For more information:

An Pan, PhD, can be reached at the Department of Epidemiology and Biostatistics, Tongji Medical College School of Public Health, Huazhong University of Science and Technology, 13 Hangking Road, Wuhan, China; email: panan@hust.edu.cn.

Disclosures: The authors report no relevant financial disclosures.

Adults who practice a combination of healthy lifestyle factors, such as not smoking, avoiding alcohol, participating in physical activity and maintaining a normal weight, are 75% less likely to develop type 2 diabetes when compared with adults who maintain an unhealthy lifestyle, according to findings published in Diabetologia.

An Pan

In a meta-analysis of more than 1 million adults, researchers also found that adults with diabetes who adopted a healthy lifestyle were significantly less likely to develop incident cardiovascular disease or die of any cause when compared with those with diabetes who practiced unhealthy lifestyle habits.

“Individuals from all socioeconomic backgrounds or with different demographic characteristics are encouraged to maintain optimal weight, avoid smoking and heavy drinking, adopt a healthy diet and increase physical activity levels to prevent type 2 diabetes,” An Pan, PhD, professor at Tongji Medical College School of Public Health, Huazhong University of Science and Technology, China, told Endocrine Today. “Individuals with diabetes should also adopt healthy lifestyles to prevent cardiovascular disease and death.”

Exercising Adults 
Adults who practice a combination of healthy lifestyle factors, such as not smoking, avoiding alcohol, participating in physical activity and maintaining a normal weight, are 75% less likely to develop type 2 diabetes when compared with adults who maintain an unhealthy lifestyle.
Source:Adobe

In a systematic review and meta-analysis, Pan and colleagues analyzed data from 16 prospective studies with 1,116,248 participants assessing the relationship between combined lifestyle factors and incident type 2 diabetes, as well as the risk for total and cause-specific mortality and incident CVD, with follow-up for at least 1 year. Mean baseline age ranged from 38 to 73 years (median, 51 years), with cohort sizes ranging from 1,639 to 461,211. Mean follow-up ranged from 2.7 to 20.8 years (median, 7.8 years). Lifestyle factors analyzed were smoking, alcohol drinking, physical activity or sedentary behavior, diet, overweight or obesity and sleep duration. Some studies also included metabolic factors, such as blood pressure, blood glucose and blood lipid levels from the Life’s Simple 7 score defined by the American Heart Association.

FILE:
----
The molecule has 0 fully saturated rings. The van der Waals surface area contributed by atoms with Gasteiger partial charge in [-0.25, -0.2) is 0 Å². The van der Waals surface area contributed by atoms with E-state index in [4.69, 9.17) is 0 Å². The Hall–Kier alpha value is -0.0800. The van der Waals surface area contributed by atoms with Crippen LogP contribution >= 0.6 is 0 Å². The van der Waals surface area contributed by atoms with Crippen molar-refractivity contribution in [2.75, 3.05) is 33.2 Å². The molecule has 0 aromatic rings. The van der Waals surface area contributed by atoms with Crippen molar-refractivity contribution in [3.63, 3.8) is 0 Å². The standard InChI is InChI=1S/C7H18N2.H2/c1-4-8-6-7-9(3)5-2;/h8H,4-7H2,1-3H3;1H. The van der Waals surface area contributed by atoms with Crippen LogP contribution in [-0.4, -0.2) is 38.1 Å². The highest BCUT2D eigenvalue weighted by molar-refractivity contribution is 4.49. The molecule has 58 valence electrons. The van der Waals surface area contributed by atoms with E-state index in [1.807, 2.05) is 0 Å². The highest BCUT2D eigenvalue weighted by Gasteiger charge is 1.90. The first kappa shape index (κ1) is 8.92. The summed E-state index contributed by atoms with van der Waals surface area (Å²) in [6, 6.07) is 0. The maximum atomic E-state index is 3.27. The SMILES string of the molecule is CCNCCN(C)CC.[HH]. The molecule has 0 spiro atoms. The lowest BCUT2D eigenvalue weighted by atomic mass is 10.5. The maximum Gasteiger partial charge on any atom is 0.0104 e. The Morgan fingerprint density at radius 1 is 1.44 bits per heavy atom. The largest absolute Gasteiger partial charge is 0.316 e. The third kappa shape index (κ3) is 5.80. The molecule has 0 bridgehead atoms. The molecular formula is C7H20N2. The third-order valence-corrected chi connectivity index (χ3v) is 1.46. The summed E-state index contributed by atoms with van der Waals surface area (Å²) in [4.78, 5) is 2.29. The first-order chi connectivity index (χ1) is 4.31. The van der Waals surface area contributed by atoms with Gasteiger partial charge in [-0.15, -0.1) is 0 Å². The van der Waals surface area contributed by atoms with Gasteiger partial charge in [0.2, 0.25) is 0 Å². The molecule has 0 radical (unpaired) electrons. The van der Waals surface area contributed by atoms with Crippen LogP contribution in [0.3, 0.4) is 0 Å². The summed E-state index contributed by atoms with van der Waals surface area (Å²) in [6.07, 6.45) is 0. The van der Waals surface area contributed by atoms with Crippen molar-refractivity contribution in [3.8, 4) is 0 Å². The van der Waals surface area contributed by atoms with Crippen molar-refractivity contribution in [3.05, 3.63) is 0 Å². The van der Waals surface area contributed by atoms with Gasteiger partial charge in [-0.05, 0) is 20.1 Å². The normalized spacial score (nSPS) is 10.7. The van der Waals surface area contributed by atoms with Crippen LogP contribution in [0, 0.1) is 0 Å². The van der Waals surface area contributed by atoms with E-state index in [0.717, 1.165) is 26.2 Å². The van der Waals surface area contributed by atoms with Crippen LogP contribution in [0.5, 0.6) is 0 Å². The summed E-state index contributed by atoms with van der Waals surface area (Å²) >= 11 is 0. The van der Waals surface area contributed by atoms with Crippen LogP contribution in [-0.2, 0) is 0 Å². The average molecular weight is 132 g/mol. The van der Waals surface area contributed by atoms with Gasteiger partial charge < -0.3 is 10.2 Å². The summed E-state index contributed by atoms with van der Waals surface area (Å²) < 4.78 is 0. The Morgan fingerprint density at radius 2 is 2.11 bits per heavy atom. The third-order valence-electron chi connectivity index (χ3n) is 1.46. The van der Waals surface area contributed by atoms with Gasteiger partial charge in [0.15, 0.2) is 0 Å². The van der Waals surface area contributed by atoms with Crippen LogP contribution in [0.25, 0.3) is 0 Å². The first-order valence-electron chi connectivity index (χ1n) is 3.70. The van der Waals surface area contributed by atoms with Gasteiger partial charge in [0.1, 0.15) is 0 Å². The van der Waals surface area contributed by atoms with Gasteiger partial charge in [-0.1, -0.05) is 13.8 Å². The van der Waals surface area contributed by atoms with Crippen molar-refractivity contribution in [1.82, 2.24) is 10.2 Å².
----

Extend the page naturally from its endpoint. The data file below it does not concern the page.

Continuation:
“The healthy lifestyle scores were constructed in multiple ways (different numbers or combinations of lifestyle factors and different weights for certain lifestyle factors) in various studies but were generally reclassified into three, four or five groups based on the distribution of the score in the study population,” the researchers wrote.

Researchers pooled HRs comparing participants in the highest score group with those in the lowest score group to represent the risk estimate comparing the healthiest vs. least-healthy lifestyle.

Compared with participants considered to have the least-healthy lifestyle, those with the healthiest lifestyle had a 75% lower risk for incident type 2 diabetes (HR = 0.25; 95% CI, 0.18-0.35). Results persisted in analyses stratified by socioeconomic background and baseline characteristics.

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Among individuals with type 2 diabetes (10 studies with 34,385 participants), those who maintained the healthiest lifestyle had a 56% lower risk for all-cause death (HR = 0.44; 95% CI, 0.33-0.6), a 49% lower risk for CV death (HR = 0.51; 95% CI, 0.3-0.86), a 31% lower risk for cancer death (HR = 0.69; 95% CI, 0.47-1) and a 52% lower risk for incident CVD (HR = 0.48; 95% CI, 0.37-0.63) when compared with those with type 2 diabetes considered to have the least-healthy lifestyle.

“Compared with those with the least-healthy lifestyles, individuals with the healthiest lifestyle displayed a 31% to 56% lower risk for all-cause, CV or cancer mortality and 52% lower risk for incident CVD,” Pan said. “The results support the recommendations from World Health Organization, American Diabetes Association and many other organizations that lifestyle modification should be the cornerstone for the management of diabetes.”